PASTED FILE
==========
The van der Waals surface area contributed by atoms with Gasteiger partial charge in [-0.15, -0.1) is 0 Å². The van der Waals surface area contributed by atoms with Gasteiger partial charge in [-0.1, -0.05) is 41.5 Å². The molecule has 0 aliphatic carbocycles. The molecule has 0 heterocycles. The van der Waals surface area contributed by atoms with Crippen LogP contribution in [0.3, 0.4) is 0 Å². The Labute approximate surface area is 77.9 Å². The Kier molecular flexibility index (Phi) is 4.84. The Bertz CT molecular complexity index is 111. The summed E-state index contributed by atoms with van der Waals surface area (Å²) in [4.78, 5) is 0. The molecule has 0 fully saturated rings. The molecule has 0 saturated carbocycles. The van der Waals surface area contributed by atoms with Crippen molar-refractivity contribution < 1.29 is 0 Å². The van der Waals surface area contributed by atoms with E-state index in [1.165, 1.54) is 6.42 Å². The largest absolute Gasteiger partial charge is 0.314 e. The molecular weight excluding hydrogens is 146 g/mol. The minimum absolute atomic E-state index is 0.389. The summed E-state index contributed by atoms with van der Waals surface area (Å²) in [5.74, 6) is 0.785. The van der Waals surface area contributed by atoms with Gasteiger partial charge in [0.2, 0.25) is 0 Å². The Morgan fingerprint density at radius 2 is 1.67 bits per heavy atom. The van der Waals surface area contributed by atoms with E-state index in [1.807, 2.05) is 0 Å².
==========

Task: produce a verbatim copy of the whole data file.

The van der Waals surface area contributed by atoms with Gasteiger partial charge in [-0.15, -0.1) is 0 Å². The van der Waals surface area contributed by atoms with Gasteiger partial charge in [-0.1, -0.05) is 41.5 Å². The molecule has 0 aliphatic carbocycles. The molecule has 0 heterocycles. The van der Waals surface area contributed by atoms with Crippen LogP contribution in [0.3, 0.4) is 0 Å². The Labute approximate surface area is 77.9 Å². The Kier molecular flexibility index (Phi) is 4.84. The Bertz CT molecular complexity index is 111. The summed E-state index contributed by atoms with van der Waals surface area (Å²) in [4.78, 5) is 0. The molecule has 0 fully saturated rings. The molecule has 0 saturated carbocycles. The van der Waals surface area contributed by atoms with Crippen molar-refractivity contribution < 1.29 is 0 Å². The van der Waals surface area contributed by atoms with E-state index in [1.165, 1.54) is 6.42 Å². The largest absolute Gasteiger partial charge is 0.314 e. The molecular weight excluding hydrogens is 146 g/mol. The minimum absolute atomic E-state index is 0.389. The summed E-state index contributed by atoms with van der Waals surface area (Å²) in [5.74, 6) is 0.785. The van der Waals surface area contributed by atoms with Gasteiger partial charge in [0.2, 0.25) is 0 Å². The Morgan fingerprint density at radius 2 is 1.67 bits per heavy atom. The van der Waals surface area contributed by atoms with E-state index in [1.807, 2.05) is 0 Å².